Why Anthony Weiner might stay in New York mayor's race

Editorials and national leaders have urged Anthony Weiner to drop out, following the tawdry revelations this week. But the candidate could be pressing on for several reasons.

By , Staff writer

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    Anthony Weiner, New York mayoral candidate, listens during a news conference Thursday in New York.
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Embattled New York mayoral candidate Anthony Weiner is pressing on with his bid to lead America’s largest city – even if he’s dogged by hecklers on the campaign trail, as well as late-night comedians giddy with jokes about Carlos Danger “selfies” and sex-chat paramour Sydney Leathers.

Mr. Weiner stopped Thursday at Masbia Flatbush, a kosher soup kitchen, to peel carrots and help volunteers prepare meals for this “free restaurant” in the heart of an Orthodox Jewish neighborhood in Brooklyn. He was promoting his plan to establish a “nonprofit czar” for the city, a liaison between the mayor’s office and charitable organizations.

Although his wife, Huma Abedin, a close adviser to former Secretary of State Hillary Rodham Clinton, did not attend the event, Weiner has given no indication he plans to drop out of the race. Even as editorials and national leaders have urged him to do so, he has insisted that the race should be about the issues that matter to New Yorkers – not about him.

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But with his lead in the race all but evaporated, according to a poll released Thursday, many are asking, do his policy positions even matter anymore? Is he still a viable candidate?

If he’s not, what’s the point of continuing?

“Citizens have a right to decide for themselves whether this personal behavior ... is important to them,” Weiner said to a host of reporters at Masbia. “I understand I brought this upon myself, but I want to return to having a conversation. I don’t know if I’ll have a chance to, but I certainly want to try.”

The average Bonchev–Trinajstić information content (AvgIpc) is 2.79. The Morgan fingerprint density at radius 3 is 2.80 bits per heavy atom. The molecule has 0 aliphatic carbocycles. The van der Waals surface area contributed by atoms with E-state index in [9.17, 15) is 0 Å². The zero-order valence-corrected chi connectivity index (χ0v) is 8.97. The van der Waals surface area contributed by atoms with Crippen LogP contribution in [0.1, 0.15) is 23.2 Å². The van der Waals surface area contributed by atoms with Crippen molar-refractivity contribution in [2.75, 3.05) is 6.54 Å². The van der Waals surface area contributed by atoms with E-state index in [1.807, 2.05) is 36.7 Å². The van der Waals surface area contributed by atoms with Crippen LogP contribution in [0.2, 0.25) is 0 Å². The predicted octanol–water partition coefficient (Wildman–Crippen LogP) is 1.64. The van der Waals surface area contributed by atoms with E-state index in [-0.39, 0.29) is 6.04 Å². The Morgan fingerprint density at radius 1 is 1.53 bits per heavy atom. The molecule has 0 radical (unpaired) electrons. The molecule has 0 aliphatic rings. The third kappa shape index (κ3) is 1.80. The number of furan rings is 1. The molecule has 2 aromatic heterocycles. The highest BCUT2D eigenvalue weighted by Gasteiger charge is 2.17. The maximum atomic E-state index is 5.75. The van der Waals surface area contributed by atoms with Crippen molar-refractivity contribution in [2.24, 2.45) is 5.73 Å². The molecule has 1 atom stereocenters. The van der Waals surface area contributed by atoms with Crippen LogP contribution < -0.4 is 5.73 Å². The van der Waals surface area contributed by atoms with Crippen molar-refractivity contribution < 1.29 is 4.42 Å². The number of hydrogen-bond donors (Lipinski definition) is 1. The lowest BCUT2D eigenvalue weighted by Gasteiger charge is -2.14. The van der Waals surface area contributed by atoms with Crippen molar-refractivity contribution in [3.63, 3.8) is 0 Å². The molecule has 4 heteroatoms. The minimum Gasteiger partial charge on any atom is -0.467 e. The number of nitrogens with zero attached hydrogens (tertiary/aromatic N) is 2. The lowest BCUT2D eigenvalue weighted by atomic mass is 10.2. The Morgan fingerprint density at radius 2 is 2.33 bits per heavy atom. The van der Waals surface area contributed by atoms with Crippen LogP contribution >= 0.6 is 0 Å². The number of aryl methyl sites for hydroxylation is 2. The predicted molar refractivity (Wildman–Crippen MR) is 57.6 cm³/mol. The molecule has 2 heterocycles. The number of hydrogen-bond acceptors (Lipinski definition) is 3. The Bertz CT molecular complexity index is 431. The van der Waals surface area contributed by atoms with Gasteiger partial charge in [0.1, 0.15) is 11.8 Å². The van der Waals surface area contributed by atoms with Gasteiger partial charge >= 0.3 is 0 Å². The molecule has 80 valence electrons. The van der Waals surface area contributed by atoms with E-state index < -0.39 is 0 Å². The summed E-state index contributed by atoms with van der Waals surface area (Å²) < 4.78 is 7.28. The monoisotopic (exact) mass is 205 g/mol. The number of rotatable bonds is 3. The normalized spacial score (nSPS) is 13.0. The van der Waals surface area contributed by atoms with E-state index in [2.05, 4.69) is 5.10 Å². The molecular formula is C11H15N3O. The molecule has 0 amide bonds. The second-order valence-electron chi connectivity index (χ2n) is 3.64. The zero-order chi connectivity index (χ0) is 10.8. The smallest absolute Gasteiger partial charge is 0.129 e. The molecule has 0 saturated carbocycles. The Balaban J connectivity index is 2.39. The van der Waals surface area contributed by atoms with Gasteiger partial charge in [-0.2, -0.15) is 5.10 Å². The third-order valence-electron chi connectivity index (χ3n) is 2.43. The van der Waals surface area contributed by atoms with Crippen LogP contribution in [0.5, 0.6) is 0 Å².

It’s a conversation proving more and more difficult – attested to by the fact that one woman interrupted the event to shout, “I’m a neighborhood resident and I’m an observant Jew, and we want nothing to do with the likes of Anthony Weiner!” The woman was asked to leave by kitchen workers, yet even so, there was little talk about his idea for a “nonprofit czar.”

Weiner’s lead over his rivals in the polls is now gone. He currently trails City Council Speaker Christine Quinn, who has retaken the front-runner’s mantle with 25 percent of the city’s registered Democrats, according to Thursday’s NBC 4 New York/Wall Street Journal/Marist poll.

Still, Weiner is second with 16 percent, a statistical tie with Public Advocate Bill de Blasio, who has 14 percent, and with last mayoral election’s runner-up William Thompson, also preferred by 14 percent of primary voters.  

“I don't think Weiner can win now,” says Larry Sabato, director of the Center for Politics at the University of Virginia in Charlottesville. “I'll even be mildly surprised if he makes the runoff. There's just too much sleaze in the headlines, and even in this age of remarkable public tolerance for sins of the flesh, there are limits. Weiner's reached them.”